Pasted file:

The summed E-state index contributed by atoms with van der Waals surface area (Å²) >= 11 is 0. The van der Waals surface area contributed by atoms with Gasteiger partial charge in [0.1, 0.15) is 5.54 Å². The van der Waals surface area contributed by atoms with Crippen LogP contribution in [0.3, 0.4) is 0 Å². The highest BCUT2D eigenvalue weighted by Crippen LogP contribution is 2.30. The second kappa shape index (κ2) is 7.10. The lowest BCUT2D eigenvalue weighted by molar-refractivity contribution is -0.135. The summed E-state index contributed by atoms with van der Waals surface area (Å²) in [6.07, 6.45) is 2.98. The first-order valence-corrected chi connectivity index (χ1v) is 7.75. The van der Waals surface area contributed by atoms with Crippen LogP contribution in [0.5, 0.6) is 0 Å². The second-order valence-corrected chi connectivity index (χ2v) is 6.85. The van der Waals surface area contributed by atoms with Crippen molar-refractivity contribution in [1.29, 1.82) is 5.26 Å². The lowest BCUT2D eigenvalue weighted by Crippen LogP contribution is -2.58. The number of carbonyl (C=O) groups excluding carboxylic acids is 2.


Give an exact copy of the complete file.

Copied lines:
The summed E-state index contributed by atoms with van der Waals surface area (Å²) >= 11 is 0. The van der Waals surface area contributed by atoms with Gasteiger partial charge in [0.1, 0.15) is 5.54 Å². The van der Waals surface area contributed by atoms with Crippen LogP contribution in [0.3, 0.4) is 0 Å². The highest BCUT2D eigenvalue weighted by Crippen LogP contribution is 2.30. The second kappa shape index (κ2) is 7.10. The lowest BCUT2D eigenvalue weighted by molar-refractivity contribution is -0.135. The summed E-state index contributed by atoms with van der Waals surface area (Å²) in [6.07, 6.45) is 2.98. The first-order valence-corrected chi connectivity index (χ1v) is 7.75. The van der Waals surface area contributed by atoms with Crippen LogP contribution in [0.5, 0.6) is 0 Å². The second-order valence-corrected chi connectivity index (χ2v) is 6.85. The van der Waals surface area contributed by atoms with Crippen molar-refractivity contribution in [1.29, 1.82) is 5.26 Å². The lowest BCUT2D eigenvalue weighted by Crippen LogP contribution is -2.58. The number of carbonyl (C=O) groups excluding carboxylic acids is 2.